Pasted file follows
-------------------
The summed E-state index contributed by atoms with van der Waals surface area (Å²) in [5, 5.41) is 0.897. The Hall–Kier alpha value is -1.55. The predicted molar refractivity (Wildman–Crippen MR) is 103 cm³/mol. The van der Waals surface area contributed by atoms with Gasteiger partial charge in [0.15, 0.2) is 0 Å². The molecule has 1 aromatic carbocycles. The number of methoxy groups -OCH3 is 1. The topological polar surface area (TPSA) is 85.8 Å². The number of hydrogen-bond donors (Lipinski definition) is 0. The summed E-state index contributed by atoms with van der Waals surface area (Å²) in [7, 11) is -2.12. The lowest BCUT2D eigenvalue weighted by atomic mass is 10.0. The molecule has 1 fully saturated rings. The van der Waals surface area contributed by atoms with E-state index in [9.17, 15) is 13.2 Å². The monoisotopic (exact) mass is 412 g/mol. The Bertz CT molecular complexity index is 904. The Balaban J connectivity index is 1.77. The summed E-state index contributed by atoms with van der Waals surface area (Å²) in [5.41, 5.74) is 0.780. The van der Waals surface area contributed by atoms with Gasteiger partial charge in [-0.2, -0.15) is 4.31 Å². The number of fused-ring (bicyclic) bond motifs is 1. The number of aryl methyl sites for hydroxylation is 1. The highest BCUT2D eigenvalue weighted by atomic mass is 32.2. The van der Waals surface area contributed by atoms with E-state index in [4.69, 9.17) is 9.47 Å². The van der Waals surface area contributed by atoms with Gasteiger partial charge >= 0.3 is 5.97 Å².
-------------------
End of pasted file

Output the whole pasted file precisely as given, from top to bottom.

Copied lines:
The summed E-state index contributed by atoms with van der Waals surface area (Å²) in [5, 5.41) is 0.897. The Hall–Kier alpha value is -1.55. The predicted molar refractivity (Wildman–Crippen MR) is 103 cm³/mol. The van der Waals surface area contributed by atoms with Gasteiger partial charge in [0.15, 0.2) is 0 Å². The molecule has 1 aromatic carbocycles. The number of methoxy groups -OCH3 is 1. The topological polar surface area (TPSA) is 85.8 Å². The number of hydrogen-bond donors (Lipinski definition) is 0. The summed E-state index contributed by atoms with van der Waals surface area (Å²) in [7, 11) is -2.12. The lowest BCUT2D eigenvalue weighted by atomic mass is 10.0. The molecule has 1 fully saturated rings. The van der Waals surface area contributed by atoms with E-state index in [9.17, 15) is 13.2 Å². The monoisotopic (exact) mass is 412 g/mol. The Bertz CT molecular complexity index is 904. The Balaban J connectivity index is 1.77. The summed E-state index contributed by atoms with van der Waals surface area (Å²) in [5.41, 5.74) is 0.780. The van der Waals surface area contributed by atoms with Gasteiger partial charge in [-0.2, -0.15) is 4.31 Å². The number of fused-ring (bicyclic) bond motifs is 1. The number of aryl methyl sites for hydroxylation is 1. The highest BCUT2D eigenvalue weighted by atomic mass is 32.2. The van der Waals surface area contributed by atoms with E-state index in [4.69, 9.17) is 9.47 Å². The van der Waals surface area contributed by atoms with Gasteiger partial charge >= 0.3 is 5.97 Å².